Manafort’s allies fear that Mueller hopes to build a case against Manafort unrelated to the 2016 campaign, in hopes that he would provide information against others in Trump’s inner circle in exchange for lessening his legal exposure.

Manafort has provided more than 300 pages of documents to the Senate Judiciary Committee and the Senate and House intelligence committees. The information includes notes Manafort took while attending a meeting with Donald Trump Jr. and a Russian lawyer at Trump Tower in June 2016.

[Manafort turns over notes from Trump Tower meeting with Russian lawyer]

Emails show that Trump Jr. accepted the meeting and invited Manafort after he was told that the Russian lawyer would provide damaging information about Democrat Hillary Clinton as part of a Russian government effort to assist his father’s campaign.

The special counsel’s office has subpoenaed records and testimony related to the Trump Tower meeting, people familiar with the investigation said.

Last week, the Trump campaign turned over more than 20,000 pages of documents to congressional investigators examining Russian efforts to influence the election. Manafort and Trump Jr. separately turned over hundreds of documents requested by congressional committees.

Manafort had been subpoenaed to appear before the Senate Judiciary Committee on July 26, the day of the raid. Ultimately, however, the subpoena was withdrawn, and he did not testify. The committee chairman, Sen. Charles E. Grassley (R-Iowa), and Sen. Dianne Feinstein (Calif.), the panel’s ranking Democrat, said in a joint statement that they had dropped the demand after Manafort began producing documents.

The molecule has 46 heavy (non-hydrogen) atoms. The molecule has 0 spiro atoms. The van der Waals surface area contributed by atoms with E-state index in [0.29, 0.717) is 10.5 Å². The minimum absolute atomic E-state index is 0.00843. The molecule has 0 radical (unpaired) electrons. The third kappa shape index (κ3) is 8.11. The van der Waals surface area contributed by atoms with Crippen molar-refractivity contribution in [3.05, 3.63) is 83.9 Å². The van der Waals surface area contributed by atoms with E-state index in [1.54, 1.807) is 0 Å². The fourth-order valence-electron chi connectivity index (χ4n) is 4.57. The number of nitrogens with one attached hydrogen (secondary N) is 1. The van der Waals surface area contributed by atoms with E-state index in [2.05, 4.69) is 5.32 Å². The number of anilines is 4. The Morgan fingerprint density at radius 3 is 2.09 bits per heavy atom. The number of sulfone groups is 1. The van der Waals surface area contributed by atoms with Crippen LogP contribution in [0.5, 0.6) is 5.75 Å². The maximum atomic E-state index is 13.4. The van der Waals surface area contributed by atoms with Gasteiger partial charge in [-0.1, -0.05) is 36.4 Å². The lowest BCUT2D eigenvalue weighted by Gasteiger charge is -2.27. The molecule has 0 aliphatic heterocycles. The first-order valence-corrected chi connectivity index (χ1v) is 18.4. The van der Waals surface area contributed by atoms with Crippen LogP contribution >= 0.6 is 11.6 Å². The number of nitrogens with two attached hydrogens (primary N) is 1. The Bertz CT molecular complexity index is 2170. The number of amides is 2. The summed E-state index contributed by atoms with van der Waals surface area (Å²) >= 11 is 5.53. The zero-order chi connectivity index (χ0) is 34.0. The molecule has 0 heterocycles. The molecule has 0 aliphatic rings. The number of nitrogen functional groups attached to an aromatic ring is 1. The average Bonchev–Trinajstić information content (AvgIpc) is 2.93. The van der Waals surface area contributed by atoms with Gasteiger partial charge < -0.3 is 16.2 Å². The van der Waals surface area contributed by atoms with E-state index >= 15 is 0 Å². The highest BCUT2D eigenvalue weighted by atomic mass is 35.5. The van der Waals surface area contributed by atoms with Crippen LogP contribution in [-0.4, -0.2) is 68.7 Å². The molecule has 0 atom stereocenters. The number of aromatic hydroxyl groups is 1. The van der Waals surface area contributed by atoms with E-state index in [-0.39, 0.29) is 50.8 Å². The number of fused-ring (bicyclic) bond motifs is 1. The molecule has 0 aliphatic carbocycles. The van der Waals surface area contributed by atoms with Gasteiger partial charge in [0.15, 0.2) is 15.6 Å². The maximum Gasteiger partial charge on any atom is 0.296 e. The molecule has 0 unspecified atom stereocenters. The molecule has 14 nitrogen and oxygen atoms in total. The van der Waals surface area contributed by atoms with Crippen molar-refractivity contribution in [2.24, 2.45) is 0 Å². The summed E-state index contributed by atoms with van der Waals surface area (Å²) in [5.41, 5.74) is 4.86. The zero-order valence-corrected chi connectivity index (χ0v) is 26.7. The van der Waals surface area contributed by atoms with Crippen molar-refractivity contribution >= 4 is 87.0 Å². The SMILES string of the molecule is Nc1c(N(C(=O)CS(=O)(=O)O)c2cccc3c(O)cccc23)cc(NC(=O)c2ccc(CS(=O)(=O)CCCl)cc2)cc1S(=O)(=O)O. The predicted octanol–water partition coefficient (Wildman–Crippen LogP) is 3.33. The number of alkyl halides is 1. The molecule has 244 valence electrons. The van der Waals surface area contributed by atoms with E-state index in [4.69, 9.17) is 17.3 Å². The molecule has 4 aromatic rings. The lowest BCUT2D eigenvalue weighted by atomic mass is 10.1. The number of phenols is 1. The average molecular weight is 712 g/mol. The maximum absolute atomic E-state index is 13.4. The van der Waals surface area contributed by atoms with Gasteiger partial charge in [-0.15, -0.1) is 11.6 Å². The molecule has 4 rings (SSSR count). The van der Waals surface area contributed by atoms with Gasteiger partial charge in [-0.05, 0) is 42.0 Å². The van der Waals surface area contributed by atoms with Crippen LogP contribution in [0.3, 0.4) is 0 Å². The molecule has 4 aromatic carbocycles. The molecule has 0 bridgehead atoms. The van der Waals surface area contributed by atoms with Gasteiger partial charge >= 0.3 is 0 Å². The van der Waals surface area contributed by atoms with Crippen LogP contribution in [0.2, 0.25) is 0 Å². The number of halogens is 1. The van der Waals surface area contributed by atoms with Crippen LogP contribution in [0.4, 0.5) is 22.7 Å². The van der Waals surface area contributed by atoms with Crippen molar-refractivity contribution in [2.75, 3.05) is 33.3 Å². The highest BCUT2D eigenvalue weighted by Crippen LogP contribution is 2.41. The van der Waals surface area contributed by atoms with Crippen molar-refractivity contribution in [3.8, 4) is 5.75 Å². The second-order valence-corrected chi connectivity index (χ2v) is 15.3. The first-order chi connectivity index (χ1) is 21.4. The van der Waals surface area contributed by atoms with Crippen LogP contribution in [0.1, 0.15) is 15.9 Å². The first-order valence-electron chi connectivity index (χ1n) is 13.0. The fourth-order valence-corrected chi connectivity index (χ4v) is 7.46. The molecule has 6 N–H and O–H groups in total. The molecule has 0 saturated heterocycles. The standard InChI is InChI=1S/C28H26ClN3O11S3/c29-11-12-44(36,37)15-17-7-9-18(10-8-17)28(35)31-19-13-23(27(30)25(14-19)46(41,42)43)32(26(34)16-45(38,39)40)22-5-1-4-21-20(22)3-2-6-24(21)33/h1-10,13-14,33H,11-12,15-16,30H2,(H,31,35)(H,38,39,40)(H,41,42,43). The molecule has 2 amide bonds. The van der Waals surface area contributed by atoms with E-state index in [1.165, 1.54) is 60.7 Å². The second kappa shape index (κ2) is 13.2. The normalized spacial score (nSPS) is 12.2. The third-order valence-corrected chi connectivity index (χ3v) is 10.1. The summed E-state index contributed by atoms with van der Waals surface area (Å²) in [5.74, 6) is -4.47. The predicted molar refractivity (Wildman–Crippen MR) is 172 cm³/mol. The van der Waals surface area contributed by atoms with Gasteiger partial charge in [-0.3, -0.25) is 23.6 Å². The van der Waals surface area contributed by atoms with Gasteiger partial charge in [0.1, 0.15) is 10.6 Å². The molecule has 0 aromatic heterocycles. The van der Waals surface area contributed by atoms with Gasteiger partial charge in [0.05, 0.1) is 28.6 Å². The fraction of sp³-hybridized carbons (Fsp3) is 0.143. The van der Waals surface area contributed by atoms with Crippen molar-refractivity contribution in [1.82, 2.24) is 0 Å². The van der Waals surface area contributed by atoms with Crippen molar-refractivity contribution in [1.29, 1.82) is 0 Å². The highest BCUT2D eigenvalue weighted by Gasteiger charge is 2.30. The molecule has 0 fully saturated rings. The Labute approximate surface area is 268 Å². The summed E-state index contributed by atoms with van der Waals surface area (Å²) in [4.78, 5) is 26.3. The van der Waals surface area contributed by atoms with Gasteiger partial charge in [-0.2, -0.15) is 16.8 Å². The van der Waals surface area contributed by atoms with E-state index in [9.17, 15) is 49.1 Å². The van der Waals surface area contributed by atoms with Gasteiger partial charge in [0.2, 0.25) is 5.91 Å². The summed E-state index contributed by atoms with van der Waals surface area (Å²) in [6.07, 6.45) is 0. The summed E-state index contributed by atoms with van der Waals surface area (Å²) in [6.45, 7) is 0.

Manafort, an experienced political operative who was once a business partner of Trump confidant Roger Stone, was hired to professionalize the Trump campaign at the recommendation of another Trump friend, Tom Barrack, an international real estate investor.

As a political consultant, Manafort traveled the world, at times offering advice to despots and dictators.

His decade of work in Ukraine on behalf of a Russia-friendly political party has drawn attention from the FBI. In Kiev, he advised the Party of Regions, helping to elect former president Viktor Yanukovych, who was ousted from power amid public protests in 2014 and fled to Russia.

A few days after attending the Trump Tower meeting in June 2016 at the urging of Trump Jr., Manafort was named chairman of Trump’s campaign, following the ouster of campaign manager Corey Lewandowski. Manafort remained in that role through the Republican National Convention and into August, when he resigned amid growing scrutiny of his work in Ukraine. The New York Times reported at the time that his name was found in a ledger of off-the-books cash payments made by the Party of Regions. Manafort has denied receiving any improper payments from the party.

Still, the work was lucrative. In June, Manafort filed Foreign Agents Registration Act paperwork with the Justice Department providing new details about his work in Ukraine. The documents showed that his firm was paid $17.1 million for its work in Ukraine over two years before expenses.

Manafort’s retroactive filing about his Ukraine work came as investigators scrutinized his foreign lobbying and began to aggressively probe his financial past.